A phase 3 trial showed that nirsevimab was effective in preventing respiratory syncytial virus (RSV)-associated lower respiratory tract infection in healthy late-preterm and term infants.
Nirsevimab was found to prevent respiratory syncytial virus (RSV)-associated lower respiratory tract infection in healthy late-preterm and term infants when administered before the RSV season, according to research published in The New England Journal of Medicine.
Nirsevimab is a monoclonal antibody against RSV and has an extended half-life. While its efficacy against lower respiratory tract infection caused by RSV has been known for healthy preterm infants—born at a gestational age between 29 and 35 weeks—this phase 3 trial measured nirsevimab’s efficacy and safety in late-preterm and term infants entering their first RSV season.1
The randomized trial included 1490 infants who were born at a gestational age of at least 35 weeks, aged 1 year or younger at inclusion, and entering their first RSV season. In a 2:1 ratio, 994 infants received nirsevimab and 496 received placebo.
Infants in the nirsevimab group weighing less than 5kg received a 50mg dose, and infants weighing at least 5kg received a 100mg dose.
The population consisted of mostly (86.0%) healthy infants born at term and the median age was 2.6 months, with ages ranging from 0.03 to 11.10 months. The authors noted that 1 infant had cystic fibrosis and 3 infants had Down syndrome. Baseline characteristics were similar among both groups and this infant population was representative of the global RSV patient population.
A total of 1465 (98.3%) infants completed 150 days of follow-up, with 1367 (91.7%) completing 360 days of follow-up.
Twelve (1.2%) infants in the nirsevimab group and 25 (5%) infants in the placebo group experienced a medically attended RSV-associated lower respiratory tract infection, with the authors measuring an efficacy of 74.5% for nirsevimab (95% CI, 49.6-87.1; P < .001).
Additionally, 6 (0.6%) infants in the former group and 8 (1.6%) infants in the latter group were hospitalized for RSV-associated lower respiratory tract infection through 150 after injection. Taking this into account, the authors found nirsevimab to be 62.1% effective against hospitalization for RSV-associated lower respiratory tract infection (95% CI, −8.6-86.8; P = .07).
An adverse event thought to be related to either nirsevimab or placebo occurred in 1% of infants. The authors did not identify any safety concerns. However, they did find relatively lower efficacy among infants aged 3 months or younger weighing less than 5 kg at time of injection, saying it was potentially related to the small sample size and overlapping confidence intervals.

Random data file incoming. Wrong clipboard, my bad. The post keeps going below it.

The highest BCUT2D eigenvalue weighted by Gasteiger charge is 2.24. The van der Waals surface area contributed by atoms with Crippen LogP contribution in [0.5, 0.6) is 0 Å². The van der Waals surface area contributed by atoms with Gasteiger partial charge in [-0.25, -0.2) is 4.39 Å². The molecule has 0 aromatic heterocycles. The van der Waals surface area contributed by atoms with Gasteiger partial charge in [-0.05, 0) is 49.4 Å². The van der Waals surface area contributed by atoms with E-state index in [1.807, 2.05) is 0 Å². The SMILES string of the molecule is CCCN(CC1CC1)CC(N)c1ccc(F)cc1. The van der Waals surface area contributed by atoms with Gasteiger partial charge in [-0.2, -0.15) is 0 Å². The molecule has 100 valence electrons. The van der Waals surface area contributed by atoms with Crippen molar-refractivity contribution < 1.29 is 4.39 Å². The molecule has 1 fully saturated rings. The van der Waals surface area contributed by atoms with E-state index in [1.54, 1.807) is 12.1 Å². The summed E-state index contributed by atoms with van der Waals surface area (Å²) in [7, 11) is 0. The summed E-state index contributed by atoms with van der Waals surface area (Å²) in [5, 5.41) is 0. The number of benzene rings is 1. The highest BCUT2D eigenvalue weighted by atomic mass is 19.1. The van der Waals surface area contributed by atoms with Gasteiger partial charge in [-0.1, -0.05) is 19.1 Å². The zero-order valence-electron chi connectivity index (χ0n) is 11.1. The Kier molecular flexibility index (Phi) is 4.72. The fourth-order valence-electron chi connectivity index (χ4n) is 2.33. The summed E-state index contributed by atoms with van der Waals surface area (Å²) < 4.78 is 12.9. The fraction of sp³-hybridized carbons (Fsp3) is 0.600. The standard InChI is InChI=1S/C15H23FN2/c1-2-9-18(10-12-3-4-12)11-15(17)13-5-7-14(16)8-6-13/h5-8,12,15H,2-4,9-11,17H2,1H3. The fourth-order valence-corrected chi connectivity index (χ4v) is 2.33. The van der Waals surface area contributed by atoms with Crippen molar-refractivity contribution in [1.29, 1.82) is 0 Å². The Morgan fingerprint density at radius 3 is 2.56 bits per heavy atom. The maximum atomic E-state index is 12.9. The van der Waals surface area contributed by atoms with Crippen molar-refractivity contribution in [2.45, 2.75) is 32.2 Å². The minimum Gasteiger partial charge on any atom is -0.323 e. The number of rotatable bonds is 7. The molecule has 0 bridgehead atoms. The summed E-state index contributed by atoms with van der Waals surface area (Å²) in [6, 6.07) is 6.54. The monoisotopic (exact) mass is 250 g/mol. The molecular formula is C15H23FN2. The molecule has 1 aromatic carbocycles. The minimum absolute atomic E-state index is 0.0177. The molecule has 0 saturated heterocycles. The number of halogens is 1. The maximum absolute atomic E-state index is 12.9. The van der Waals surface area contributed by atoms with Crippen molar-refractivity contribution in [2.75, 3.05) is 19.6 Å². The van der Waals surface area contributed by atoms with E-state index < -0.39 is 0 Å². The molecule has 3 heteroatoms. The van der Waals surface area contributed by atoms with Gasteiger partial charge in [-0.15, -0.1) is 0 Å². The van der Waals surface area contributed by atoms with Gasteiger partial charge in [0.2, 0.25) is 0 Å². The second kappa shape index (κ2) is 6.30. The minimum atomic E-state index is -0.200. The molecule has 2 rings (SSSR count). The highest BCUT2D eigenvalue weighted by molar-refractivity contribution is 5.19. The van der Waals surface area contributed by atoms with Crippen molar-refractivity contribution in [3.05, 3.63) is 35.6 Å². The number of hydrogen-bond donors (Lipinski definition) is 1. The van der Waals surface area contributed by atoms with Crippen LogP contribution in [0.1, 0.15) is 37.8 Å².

“Because body weight correlates with age, it is also possible that shared factors may explain the lower observed efficacy among these infants,” the authors explained. “Although there was a tendency for higher mean serum nirsevimab levels among infants who received 100 mg, there was a large overlap in serum levels with infants who received 50 mg.”
Of the infants with data available up to day 361 of follow-up, antidrug antibodies were detected after baseline in 58 of 951 (6.1%) infants receiving nirsevimab, and in 5 of 473 (1.1%) infants receiving placebo. Serious adverse events were reported in 67 of 987 (6.8%) infants in the former group and in 36 of 491 (7.3%) infants in the latter group.
While overall RSV incidence was within the expected range in the northern hemisphere during the 2019-2020 RSV season, the COVID-19 pandemic and subsequent lockdowns played a major role in the “abrupt termination of RSV circulation” in the southern hemisphere, specifically South Africa, according to the authors.
“Given that the target enrollment was not reached, the trial had less power than originally planned to evaluate the efficacy of nirsevimab with respect to preventing hospitalizations or the difference in efficacy in subgroups,” they said.
In a separate, ongoing phase 2/3 trial, researchers are also evaluating the safety and pharmacokinetics of nirsevimab in infants at risk for severe RSV-associated lower respiratory infection who are eligible to receive palivizumab. In the same issue of the journal, another team reported on the safety and pharmacokinetics in this population.2
This trial includes infants born preterm with congenital heart disease (CHD) or chronic lung disease (CLD), compared with infants with uncorrected, partially corrected, or medically treated CHD or CLD who needed treatment for CHD or CLD within 6 months. Overall, 310 were enrolled in the CHD–CLD cohort and 615 in the preterm cohort.
So far, the researchers found, at day 151, serum levels of nirsevimab were similar in both cohorts, and the antidrug antibody response was low. The safety profile of nirsevimab was similar to that of palivizumab in infants with CHD or CLD and in infants born preterm, they said.
1. Hammitt LL, Dagan R, Yuan Y, et al. Nirsevimab for prevention of RSV in healthy late-preterm and term infants. N Engl J Med. Published online March 2, 2022. doi:10.1056/NEJMoa2110275
2. Domachowske J,Madhi SA, Simões EAF, et al. Safety of nirsevimab for RSV in infants with heart or lung disease or prematurity. N Engl J Med. Published online March 2, 2022. doi:0.1056/NEJMc2112186